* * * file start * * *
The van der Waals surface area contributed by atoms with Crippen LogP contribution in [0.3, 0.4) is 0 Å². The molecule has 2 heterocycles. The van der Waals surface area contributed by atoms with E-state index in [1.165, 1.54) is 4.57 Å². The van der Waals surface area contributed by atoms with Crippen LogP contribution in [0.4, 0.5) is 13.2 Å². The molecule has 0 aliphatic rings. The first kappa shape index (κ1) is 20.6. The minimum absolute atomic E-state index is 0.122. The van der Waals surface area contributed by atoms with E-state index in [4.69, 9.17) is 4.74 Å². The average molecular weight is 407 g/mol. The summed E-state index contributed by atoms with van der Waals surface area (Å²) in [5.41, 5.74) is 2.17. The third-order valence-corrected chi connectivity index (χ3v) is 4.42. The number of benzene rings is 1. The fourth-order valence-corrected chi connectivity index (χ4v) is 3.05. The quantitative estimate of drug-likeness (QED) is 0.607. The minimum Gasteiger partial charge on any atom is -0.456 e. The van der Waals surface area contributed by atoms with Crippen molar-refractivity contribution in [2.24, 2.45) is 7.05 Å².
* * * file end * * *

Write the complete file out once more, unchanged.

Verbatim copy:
The van der Waals surface area contributed by atoms with Crippen LogP contribution in [0.3, 0.4) is 0 Å². The molecule has 2 heterocycles. The van der Waals surface area contributed by atoms with E-state index in [1.165, 1.54) is 4.57 Å². The van der Waals surface area contributed by atoms with Crippen LogP contribution in [0.4, 0.5) is 13.2 Å². The molecule has 0 aliphatic rings. The first kappa shape index (κ1) is 20.6. The minimum absolute atomic E-state index is 0.122. The van der Waals surface area contributed by atoms with E-state index in [4.69, 9.17) is 4.74 Å². The average molecular weight is 407 g/mol. The summed E-state index contributed by atoms with van der Waals surface area (Å²) in [5.41, 5.74) is 2.17. The third-order valence-corrected chi connectivity index (χ3v) is 4.42. The number of benzene rings is 1. The fourth-order valence-corrected chi connectivity index (χ4v) is 3.05. The quantitative estimate of drug-likeness (QED) is 0.607. The minimum Gasteiger partial charge on any atom is -0.456 e. The van der Waals surface area contributed by atoms with Crippen molar-refractivity contribution in [2.24, 2.45) is 7.05 Å².